Research 101: Writing a paper


Emma Hamel
Alumni Research Assistant
Nickvash Kani
Research Assistant Professor

December 11, 2022


For better or worse, in today’s modern society your worth isn’t determined by the work you do, it’s determined by the work that is shared with society as a whole. For that reason, the writing and presentation of your research often matters more than the research itself! For that reason, the most important skill you learn in school is how to present your work. In academia most of your work will be presented as acadmeic papers.

Academic writing is tricky. Unfortunately, technical writing is not emphasized in school, so it can be hard for new researchers to write good papers. This document gives insight into how to effectively write a technical data science/machine learning paper for a conference or a journal.

Starting the Paper

The start of a good paper begins with the start of the experiments. It can be tempting to jump right into a new project, but having a bulletproof action plan for the project will make writing a paper down the line much easier. Action plans should outline the following:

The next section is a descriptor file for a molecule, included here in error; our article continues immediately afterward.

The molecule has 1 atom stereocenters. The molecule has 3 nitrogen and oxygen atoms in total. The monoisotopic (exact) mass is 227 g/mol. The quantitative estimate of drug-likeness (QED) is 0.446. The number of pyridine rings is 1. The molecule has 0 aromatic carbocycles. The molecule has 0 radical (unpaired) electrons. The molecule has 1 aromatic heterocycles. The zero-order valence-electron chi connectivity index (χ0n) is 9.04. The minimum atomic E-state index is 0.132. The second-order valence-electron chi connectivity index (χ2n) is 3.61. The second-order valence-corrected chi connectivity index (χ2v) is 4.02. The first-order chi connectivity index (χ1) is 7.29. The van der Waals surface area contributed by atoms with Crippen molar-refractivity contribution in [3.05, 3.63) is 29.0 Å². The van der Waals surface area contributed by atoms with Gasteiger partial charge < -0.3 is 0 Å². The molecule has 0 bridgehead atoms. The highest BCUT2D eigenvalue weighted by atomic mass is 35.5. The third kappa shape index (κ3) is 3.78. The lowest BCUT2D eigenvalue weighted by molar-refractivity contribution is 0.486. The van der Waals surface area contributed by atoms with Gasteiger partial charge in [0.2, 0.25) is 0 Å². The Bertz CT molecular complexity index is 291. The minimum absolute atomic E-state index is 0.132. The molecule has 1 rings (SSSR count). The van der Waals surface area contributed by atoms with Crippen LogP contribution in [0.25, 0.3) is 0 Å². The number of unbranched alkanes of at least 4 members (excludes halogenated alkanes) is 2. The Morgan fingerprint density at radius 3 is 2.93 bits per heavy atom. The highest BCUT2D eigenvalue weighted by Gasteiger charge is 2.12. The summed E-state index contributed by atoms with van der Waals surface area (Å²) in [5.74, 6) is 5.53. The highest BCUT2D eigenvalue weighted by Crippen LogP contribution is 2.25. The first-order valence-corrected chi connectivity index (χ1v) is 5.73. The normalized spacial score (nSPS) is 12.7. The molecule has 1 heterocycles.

I can not recommend keeping a document with notes containing all these details enough. What you write in your notes during the project will become the foundation of your first draft.

Of course, the action plan is only a jumping-off point. As you progress through the experiments, you may find new and important insights that you want to include in your paper, or maybe some analysis didn’t work. As this happens, be sure to take note of everything that worked and didn’t work, and why.

Structure of Paper

Every good paper has a ‘narrative’, or a central idea it tries to convey. Narrative writing is important because it makes a paper more engaging and easier to follow. A narrative can be broken down into a problem definition, proposed solutions, and the results of the proposed solutions- like the ‘introduction’, ‘rising action’, and ‘resolution’ of a novel. Each section of the paper should support this narrative.

The following sections describe the main sections you might find in an academic paper with some tips and tricks for writing each section. It should be noted that not every paper has to be constrained to only the sections listed here, this is just the most common way papers are structured.